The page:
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74% of Americans believe smartphone addiction is a problem that should be solved by consumers — not tech companies or the government

Prachi Bhardwaj

In the last two months, both Apple and Google have announced features intended to address the growing concern around smartphone addiction.

During Apple's annual Worldwide Developer's Conference, the company introduced iOS 12, complete with a new feature called Screen Time: a set of tools that will include things like activity reports and notification controls so users can "better understand and control" their iPhone use. Google's Digital Wellbeing initiative, which it announced at its annual I/O developer conference, will bring a similar dashboard to Android devices and include "tools that help [users] avoid daily distractions and look at your devices less."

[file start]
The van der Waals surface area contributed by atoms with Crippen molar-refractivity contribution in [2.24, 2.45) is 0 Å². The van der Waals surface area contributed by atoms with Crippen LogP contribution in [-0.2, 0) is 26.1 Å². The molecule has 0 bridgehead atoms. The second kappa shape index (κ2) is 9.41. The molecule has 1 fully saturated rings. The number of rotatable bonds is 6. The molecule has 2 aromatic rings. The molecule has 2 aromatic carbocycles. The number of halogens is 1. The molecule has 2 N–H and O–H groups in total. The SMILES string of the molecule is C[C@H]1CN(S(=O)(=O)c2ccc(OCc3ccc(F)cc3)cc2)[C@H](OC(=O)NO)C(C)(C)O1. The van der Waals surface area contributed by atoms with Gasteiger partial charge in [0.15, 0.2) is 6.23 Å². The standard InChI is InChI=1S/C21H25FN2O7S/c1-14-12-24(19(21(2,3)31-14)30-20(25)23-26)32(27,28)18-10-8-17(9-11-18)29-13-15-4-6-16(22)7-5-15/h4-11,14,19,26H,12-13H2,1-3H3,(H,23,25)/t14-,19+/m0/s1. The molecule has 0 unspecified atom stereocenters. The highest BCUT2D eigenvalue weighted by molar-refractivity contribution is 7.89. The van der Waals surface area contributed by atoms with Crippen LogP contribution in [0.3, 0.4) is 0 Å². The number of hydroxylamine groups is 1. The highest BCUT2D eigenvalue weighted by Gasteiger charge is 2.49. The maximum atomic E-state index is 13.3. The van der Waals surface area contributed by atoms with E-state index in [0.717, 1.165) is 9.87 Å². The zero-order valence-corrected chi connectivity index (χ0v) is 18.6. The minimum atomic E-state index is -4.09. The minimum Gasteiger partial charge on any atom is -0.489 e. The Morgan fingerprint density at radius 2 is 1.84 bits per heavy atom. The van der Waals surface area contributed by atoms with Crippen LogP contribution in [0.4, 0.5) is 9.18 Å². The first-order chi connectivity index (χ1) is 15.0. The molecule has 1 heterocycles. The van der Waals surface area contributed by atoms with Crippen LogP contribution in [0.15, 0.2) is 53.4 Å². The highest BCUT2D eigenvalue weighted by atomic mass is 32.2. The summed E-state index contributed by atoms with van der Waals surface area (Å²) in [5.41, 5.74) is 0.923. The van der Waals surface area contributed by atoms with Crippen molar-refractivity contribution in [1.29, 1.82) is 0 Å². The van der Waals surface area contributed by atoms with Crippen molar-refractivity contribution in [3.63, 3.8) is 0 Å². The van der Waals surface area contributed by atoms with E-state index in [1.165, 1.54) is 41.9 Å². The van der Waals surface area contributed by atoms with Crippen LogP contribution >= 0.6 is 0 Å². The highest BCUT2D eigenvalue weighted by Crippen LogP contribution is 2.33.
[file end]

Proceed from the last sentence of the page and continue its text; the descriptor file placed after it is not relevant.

With these steps, smartphone manufacturers — and some social media platforms — are taking steps to bring awareness to the issue, but as this chart from Statista shows, most Americans believe the blame lies on consumers. Only a tenth of the 2,200 adults surveyed by Morning Consult believe tech companies are to blame for smartphone addiction.

Chart of the day

Shayanne Gal/Business Insider

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